Why resilient businesses succeed

Resilience has been a buzzword in many boardrooms, earning the distinction of being named Forbes Magazine’s Word-of-the-Year for 2021 and even Word of the Decade by some.


The definition from the British Standard Code of Practice for Organisational Resilience says:

Resilience: /rɪˈzɪl.jəns/ (noun) “the ability of an organisation to anticipate, prepare for, and adapt to incremental change and sudden disruptions in order to survive and prosper.”*


But what exactly does it mean? What are the component parts, and how do you know you have it?


Resilience has strategic value: it leads to better performance. Boston Consulting Group (BCG) found that resilient businesses outperform their industry average by nearly 30% during unfavourable periods. Crisis periods had a bigger impact on out-performance than stable periods, with recovery speed and extent of recovery being important factors.


Building resilience is important for businesses to prepare for disruptions and take advantage of opportunities. However, implementing an effective Resilience Programme can be challenging due to conflicting priorities, skills challenges, resources, and budget constraints.


At Redcentric we see that resilience combines both elements of resistance and readiness, as we all understand that prevention is better than the cure. Investing in resilience gives you a competitive edge by allowing you to adapt quicker than others to changing circumstances. Increasing your resilience generates confidence amongst staff and customers. It also ensures you meet the expectations of regulators and investors.


Resilient companies enjoy better outcomes on three fronts:

Measuring resilience and quantifying what this means for any organisation can be confusing. There are many different elements of business resilience to consider.  To support you we have identified the 7 Elements of resilience as key components of overall business resilience:



You need to be clear who has overall oversight, who is responsible for what and who will take decisions in the event of a disaster.

Governance is a framework of oversight and accountability which ensures structures, systems and practices support effective decision-making and ongoing management of your resilience programme.


Risk Management

Do you know what poses the greatest risk in your organisation and what to tackle first in the event of a disaster?

Risk management is the identification, evaluation, and prioritisation of risks followed by a coordinated response to ensure you maximise resources in the event of a disaster and minimise impact.


Business Continuity

You will need to know and be clear about the critical operations that need to be restored following a disaster. Then you need to have the decision-making processes, capabilities and experience to respond in the event of a disaster?

Business continuity planning allows an organisation to continue the delivery of products or services at pre-defined acceptable levels following a disruptive incident and this includes an understanding of interdependencies when it comes to restoring systems.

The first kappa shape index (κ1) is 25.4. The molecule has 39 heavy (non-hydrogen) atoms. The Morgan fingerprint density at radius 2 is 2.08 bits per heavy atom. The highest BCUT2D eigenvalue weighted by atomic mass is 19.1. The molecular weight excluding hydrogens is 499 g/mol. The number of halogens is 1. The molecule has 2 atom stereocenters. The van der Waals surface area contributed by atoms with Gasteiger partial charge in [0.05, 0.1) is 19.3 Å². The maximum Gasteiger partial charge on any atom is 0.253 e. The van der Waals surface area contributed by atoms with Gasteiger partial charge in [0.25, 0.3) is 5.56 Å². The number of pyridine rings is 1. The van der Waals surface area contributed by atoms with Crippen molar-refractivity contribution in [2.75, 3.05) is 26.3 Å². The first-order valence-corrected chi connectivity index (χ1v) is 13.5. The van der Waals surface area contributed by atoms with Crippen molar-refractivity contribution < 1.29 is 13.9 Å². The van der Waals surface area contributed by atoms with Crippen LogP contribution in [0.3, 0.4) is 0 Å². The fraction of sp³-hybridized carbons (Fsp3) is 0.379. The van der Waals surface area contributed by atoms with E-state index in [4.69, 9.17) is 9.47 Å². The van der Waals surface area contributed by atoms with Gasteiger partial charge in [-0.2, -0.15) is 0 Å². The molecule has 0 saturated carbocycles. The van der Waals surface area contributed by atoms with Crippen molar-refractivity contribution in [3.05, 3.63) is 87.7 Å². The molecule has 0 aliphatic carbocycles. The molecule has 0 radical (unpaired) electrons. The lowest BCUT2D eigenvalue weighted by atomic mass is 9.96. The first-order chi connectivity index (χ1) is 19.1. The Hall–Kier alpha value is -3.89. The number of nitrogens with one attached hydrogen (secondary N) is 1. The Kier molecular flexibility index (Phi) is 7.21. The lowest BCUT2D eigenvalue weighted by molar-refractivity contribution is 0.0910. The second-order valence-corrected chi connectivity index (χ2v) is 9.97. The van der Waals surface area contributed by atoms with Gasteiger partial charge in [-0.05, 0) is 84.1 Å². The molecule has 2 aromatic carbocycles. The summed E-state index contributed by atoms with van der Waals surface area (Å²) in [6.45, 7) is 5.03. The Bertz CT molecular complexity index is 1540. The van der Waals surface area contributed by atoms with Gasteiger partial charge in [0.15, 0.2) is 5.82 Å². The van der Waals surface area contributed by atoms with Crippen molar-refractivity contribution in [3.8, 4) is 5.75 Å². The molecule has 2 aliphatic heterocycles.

IT Service Continuity

Can you prevent disruption and recover your IT services effectively?

This is the capability of an organisation to support its business operations by prevention, detection and response to disruption and recovery of IT services.


Security Testing

Are your recovery capabilities and protective solutions tried and tested?

To be able to recover IT services you need multiple capabilities which begin with planning to protect, to detect and then respond and recover, and you need to determine whether they will work as planned by performing regular testing to ensure they achieve the desired outcome in the event of a disaster.


Monitoring and Detection

How quickly would you be able to identify a threat?

You need to be searching for possible opportunities and potential threats, so that you are able to recognise signals of impending problems and how they might manifest themselves across the business.


Incident Response and Crisis Management

Would your staff who are normally focused on the day-to-day operations have the knowledge and experience of how to restore systems in the event of a disaster?

You need to have the knowledge, skills and familiarity with how to respond to an incident in a planned, coherent manner and be able to deal with issues that may represent an existential threat to the business.


With the 7 Elements of Resilience in place, your business will be one step ahead of your competition, confident in the knowledge that you have the key components of business continuity and security in place.

This then allows you to respond rapidly to new business opportunities and changes in the market; to grow and scale up operations smoothly and to take on staff and expand into new regions.

If you are unsure about your organisation’s resiliency posture, we can help. With a dedicated team of resilience experts, we can help you with a specific review or understand where your risks lie with a resilience MOT. Get in touch with us today.


* Resilience definition derived from BS 65000 – organisational resilience – code of practice

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